I will be happy to help you make your marketing campaign a success. I can translate your advertising copy, flyers or brochures from English or French into German. Simply contact me without obligation.
For a company to sell its product or service successfully, it must advertise. A successful advertising text attracts the attention of potential buyers and makes the product palatable to them. If the company operates internationally, i.e. in several language areas, the advertising message should also achieve its effect in the foreign language.
This is exactly what distinguishes a good translation. It is not just a "word-for-word" translation. The task of a good translator is to transfer the meaning and style of the source text into the target language. In doing so, cultural factors must be taken into account, which only a native speaker from the target country is able to do.
This type of translation is called localisation. As already mentioned, it is not just one language that is translated, but one culture into another. An example of localisation would be the transfer of a proverb from the source language to the target language. Let's take the English expression "beating around the bush" as an example.
Only there is no such expression in German. A literal translation would make no sense either. German speakers might understand what it means, but the expression would still seem odd to them. In order to translate this correctly so that readers in the target country understand it properly, we have to use an expression that is common there.
In our case, for example, this would be "um den heissen Brei reden". Thus, the message of the original text is transferred mutatis mutandis.
Translating sounds more difficult for you than you thought? It gets a little more complex. Because the difficulty is not only in translating proverbs. For example, translating humour into the target language brings its own set of challenges.
Humour is a good example of the cultural factors mentioned above that need to be taken into account. After all, humour is not only tied to a language but, more importantly, to a culture. You can perhaps imagine that although the same language is spoken in the UK, USA, Canada, Southafrica Australia and New Zealand, humour differs regionally. It is the same with humour in German. Since this language is spoken in several countries, this fact must be taken into account.
So what does this mean for a translation? Well, what people find funny in one country does not necessarily mean that it applies to all countries. For example, people in Japan are not used to sarcasm and irony. A company that wants to advertise there had better take this fact to heart.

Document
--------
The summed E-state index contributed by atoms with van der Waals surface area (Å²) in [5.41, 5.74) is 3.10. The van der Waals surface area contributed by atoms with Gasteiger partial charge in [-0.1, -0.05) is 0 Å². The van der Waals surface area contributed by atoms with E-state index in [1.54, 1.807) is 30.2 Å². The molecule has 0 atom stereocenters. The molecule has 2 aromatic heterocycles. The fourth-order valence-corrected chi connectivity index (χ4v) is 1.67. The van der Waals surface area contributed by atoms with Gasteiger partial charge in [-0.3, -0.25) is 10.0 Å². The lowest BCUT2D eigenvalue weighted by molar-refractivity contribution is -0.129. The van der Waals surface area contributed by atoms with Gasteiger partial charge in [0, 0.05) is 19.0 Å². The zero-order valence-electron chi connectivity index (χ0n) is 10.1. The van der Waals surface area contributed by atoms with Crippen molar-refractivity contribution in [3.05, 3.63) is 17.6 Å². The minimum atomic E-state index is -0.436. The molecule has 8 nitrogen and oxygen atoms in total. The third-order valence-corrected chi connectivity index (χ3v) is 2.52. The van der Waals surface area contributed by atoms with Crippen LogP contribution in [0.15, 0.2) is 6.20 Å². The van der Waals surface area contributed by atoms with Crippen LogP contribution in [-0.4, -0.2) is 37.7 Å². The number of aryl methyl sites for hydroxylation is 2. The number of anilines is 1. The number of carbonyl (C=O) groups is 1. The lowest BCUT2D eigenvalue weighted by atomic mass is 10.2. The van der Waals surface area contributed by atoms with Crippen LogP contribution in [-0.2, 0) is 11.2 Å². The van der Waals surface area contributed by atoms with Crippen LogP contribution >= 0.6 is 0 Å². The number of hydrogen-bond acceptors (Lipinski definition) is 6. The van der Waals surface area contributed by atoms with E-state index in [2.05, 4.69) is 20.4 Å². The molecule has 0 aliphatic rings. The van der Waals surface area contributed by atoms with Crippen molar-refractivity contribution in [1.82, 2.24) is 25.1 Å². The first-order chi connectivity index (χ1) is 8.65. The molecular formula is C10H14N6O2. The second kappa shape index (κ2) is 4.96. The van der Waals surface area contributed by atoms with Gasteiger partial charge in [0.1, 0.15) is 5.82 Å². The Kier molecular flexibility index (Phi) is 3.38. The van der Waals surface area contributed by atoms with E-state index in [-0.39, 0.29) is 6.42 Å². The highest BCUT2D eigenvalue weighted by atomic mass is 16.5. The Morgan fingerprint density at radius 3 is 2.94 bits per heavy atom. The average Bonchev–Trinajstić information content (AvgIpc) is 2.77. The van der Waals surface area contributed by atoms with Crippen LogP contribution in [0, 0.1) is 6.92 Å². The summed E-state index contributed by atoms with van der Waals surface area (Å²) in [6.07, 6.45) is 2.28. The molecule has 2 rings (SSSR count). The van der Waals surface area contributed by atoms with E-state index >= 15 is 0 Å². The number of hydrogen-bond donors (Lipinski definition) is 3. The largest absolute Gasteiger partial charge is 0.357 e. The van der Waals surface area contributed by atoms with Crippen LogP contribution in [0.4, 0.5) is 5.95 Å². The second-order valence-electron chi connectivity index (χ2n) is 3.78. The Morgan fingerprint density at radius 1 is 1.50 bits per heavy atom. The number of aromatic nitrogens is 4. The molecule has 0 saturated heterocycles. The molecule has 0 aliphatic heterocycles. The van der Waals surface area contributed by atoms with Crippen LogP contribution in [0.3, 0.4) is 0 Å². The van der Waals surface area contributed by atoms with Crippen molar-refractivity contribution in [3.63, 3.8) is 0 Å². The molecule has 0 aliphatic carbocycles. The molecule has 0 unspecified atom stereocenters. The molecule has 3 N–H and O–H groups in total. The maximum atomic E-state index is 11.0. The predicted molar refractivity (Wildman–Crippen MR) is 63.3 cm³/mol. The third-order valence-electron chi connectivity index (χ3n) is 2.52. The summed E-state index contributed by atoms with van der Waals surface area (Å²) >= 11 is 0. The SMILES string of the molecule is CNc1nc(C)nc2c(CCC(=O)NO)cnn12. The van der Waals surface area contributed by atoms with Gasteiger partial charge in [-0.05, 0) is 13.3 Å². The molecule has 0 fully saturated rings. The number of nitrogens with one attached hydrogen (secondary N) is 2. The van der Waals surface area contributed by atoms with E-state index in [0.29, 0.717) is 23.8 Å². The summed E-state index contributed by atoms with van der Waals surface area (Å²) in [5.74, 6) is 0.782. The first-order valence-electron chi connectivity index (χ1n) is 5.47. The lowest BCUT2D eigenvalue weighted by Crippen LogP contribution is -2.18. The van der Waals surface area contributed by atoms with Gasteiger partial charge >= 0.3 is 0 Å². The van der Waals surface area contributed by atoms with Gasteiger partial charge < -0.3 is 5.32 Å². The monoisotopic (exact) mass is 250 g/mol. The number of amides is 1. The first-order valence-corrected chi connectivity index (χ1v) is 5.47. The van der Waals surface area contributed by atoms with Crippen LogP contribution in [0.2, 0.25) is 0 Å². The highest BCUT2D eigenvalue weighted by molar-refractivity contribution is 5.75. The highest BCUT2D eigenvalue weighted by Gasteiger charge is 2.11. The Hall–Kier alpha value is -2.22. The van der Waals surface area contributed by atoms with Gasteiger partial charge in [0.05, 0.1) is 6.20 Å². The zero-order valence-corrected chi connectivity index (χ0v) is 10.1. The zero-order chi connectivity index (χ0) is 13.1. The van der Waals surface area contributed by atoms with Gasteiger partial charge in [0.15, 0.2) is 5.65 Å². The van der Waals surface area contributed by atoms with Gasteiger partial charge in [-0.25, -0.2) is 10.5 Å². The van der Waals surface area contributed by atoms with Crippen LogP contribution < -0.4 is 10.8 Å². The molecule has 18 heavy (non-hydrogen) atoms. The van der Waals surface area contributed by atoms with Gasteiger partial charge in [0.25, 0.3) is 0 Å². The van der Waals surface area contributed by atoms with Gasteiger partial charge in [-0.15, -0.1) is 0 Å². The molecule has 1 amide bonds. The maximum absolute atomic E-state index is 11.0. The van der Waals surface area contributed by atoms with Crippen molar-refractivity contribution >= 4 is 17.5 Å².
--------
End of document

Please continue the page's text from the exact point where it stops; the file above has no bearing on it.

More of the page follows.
The same applies to the language pairs English-German and French-German. As already mentioned, it is always important from which country the source text originates. A good example of the perfect connection between language and culture are puns. Because these usually have something to do with the language and the culture of the country.
For a good example of a word joke, take a Family Guy episode in which bear arms are seen hanging on a wall. The people standing around discuss the phrase "Everybody has the right to bear arms". Have you figured out what the joke is yet? If not, no problem, I'll explain it to you.
For that, let's first take a look at the literal meaning of the phrase "Everybody has the right to bear arms". This makes sense so far, after all, there are indeed bear arms hanging on the wall. But now let's take a look at the second, cultural meaning of the sentence. Because on the one hand "bear arms" can refer to an animal's body parts , but on the other hand it can also mean "owning weapons".
Anyone who knows a little about the American Constitution knows that this sentence describes the "Second Amendment", which is much discussed among Americans. The Family Guy episode parodied this by the play on words.
How was the word joke translated into German so that its humour does not get not completely lost? In the German version, it was literally translated as follows: "Everyone has the right to monkey arms". Since the bear arms on the wall also look like monkey arms, this allowed the translators to place a similarly good joke here.
Why is this funny? Because "monkey arms" in German means "Affenarme". If you put a "W" in front of it, it reads "Waffenarme", which means "weapon arms" with "arms" describing the body parts. Thus, the translators partially preserved the joke in the original.
However, the full word joke is only revealed to the reader in the original language. You can see, however, that the translation of a seemingly simple advertising text may not be so simple at all. If the source text is full of humour, proverbs and puns, it takes a lot of work to make the target text similarly humorous. Since my sense of humour is roughly the same in all three languages, English, French and German, you can trust me to treat your order with the humour it deserves.